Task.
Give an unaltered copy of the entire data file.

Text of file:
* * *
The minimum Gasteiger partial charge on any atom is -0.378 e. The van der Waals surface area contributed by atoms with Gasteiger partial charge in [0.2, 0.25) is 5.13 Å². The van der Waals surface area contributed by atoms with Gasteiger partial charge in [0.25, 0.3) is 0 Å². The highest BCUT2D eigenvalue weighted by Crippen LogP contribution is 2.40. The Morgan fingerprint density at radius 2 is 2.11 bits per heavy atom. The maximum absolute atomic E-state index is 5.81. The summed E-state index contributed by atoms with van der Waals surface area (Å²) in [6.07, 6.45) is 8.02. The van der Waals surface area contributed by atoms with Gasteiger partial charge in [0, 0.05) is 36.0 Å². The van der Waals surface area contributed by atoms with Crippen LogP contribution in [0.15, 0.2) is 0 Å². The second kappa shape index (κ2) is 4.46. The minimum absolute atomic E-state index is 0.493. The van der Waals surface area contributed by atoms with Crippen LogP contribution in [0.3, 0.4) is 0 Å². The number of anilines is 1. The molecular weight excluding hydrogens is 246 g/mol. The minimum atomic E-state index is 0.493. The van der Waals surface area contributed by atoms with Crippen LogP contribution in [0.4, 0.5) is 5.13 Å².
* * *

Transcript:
The minimum Gasteiger partial charge on any atom is -0.378 e. The van der Waals surface area contributed by atoms with Gasteiger partial charge in [0.2, 0.25) is 5.13 Å². The van der Waals surface area contributed by atoms with Gasteiger partial charge in [0.25, 0.3) is 0 Å². The highest BCUT2D eigenvalue weighted by Crippen LogP contribution is 2.40. The Morgan fingerprint density at radius 2 is 2.11 bits per heavy atom. The maximum absolute atomic E-state index is 5.81. The summed E-state index contributed by atoms with van der Waals surface area (Å²) in [6.07, 6.45) is 8.02. The van der Waals surface area contributed by atoms with Gasteiger partial charge in [0, 0.05) is 36.0 Å². The van der Waals surface area contributed by atoms with Crippen LogP contribution in [0.15, 0.2) is 0 Å². The second kappa shape index (κ2) is 4.46. The minimum absolute atomic E-state index is 0.493. The van der Waals surface area contributed by atoms with Crippen LogP contribution in [0.3, 0.4) is 0 Å². The number of anilines is 1. The molecular weight excluding hydrogens is 246 g/mol. The minimum atomic E-state index is 0.493. The van der Waals surface area contributed by atoms with Crippen LogP contribution in [0.4, 0.5) is 5.13 Å².